at least a half-century old, and some more than that. The last mile
you ride along Crystal Lake, the cottages disappear and the trail hugs
the lakeshore offering unparalleled views. The waves almost lap at
your feet.
The last eight miles are paved, which you pick up at Mollineaux Road
as you leave Crystal Lake. The six-mile section over to Elberta is a
peaceful, easy ride with some beautiful overlooks of the Betsie River,
which you can once again see. You also start to see more trail users
at this point. The eight-mile paved section of trail gets a lot more
use from both cyclists and rollerbladers.
Up to this point, most of your ride is away from busily traveled
roads. You will see few vehicles between Thompsonville and Beulah, nor
along the Crystal Lake section. That’s a nice feature of this
rail-to-trail that you don’t find along many such pathways; solitude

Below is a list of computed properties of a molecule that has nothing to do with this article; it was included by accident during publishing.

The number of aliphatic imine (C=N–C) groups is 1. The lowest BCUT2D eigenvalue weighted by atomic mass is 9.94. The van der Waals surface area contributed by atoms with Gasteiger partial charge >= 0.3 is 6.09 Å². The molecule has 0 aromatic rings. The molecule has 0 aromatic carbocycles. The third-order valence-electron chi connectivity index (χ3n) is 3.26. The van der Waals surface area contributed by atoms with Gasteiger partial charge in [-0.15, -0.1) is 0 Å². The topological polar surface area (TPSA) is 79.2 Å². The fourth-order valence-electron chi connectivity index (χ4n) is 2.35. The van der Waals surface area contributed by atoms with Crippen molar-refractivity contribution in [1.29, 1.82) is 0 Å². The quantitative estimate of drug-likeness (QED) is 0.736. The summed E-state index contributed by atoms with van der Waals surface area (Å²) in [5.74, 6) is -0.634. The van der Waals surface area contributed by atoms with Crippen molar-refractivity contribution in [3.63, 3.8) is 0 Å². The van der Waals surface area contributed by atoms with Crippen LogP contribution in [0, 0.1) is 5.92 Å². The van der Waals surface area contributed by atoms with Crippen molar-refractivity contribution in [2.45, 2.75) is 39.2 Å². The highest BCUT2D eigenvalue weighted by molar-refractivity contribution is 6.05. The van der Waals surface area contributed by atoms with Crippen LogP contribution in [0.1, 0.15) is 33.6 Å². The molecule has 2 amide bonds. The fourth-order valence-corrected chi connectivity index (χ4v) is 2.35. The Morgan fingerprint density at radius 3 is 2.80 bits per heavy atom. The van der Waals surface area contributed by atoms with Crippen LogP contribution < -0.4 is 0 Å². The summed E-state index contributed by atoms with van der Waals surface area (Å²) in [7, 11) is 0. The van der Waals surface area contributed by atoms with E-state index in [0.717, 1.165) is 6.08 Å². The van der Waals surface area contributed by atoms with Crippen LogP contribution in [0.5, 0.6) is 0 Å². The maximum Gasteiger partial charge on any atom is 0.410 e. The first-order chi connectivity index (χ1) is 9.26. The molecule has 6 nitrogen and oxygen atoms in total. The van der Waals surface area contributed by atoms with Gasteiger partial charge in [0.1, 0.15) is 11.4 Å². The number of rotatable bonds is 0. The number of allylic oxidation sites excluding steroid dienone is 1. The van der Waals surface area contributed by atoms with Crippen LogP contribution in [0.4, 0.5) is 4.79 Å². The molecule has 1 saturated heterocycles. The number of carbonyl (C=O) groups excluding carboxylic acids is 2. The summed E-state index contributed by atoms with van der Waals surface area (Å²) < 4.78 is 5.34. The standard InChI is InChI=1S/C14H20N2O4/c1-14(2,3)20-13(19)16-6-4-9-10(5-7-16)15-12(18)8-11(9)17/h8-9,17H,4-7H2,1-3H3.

and peace. A lot of rail/trail conversions seem to follow along busy
routes.

BRING YOUR MOUNTAIN BIKE
The trail has three different surfaces; the paved portion from
Frankfort to Mollineaux Road, a crushed limestone surface along
Crystal Lake, and a hard aggregate surface from Beulah to
Thompsonville. While cross bikes will work fairly well, especially on
the paved and aggregate surfaces, a mountain bike works best for the
entire trail.  Skinny-tired road bikes would have problems on
non-paved portions of the trail.
A nice option for trail riders is that Benzie County Bus service –
231-325-3000 – will take you and your bike to any road crossing along
the trail.  Just spot your car. The busses have bike racks, and the
fee is $3 per person, $1.50 per person for seniors (55+). While a
24-hour reservation is preferred, sometimes reservations may be made
on shorter notice. More information is available at
www.benziebus.com.  It’s a nice plus, because you don’t have to do an
out-and-back ride.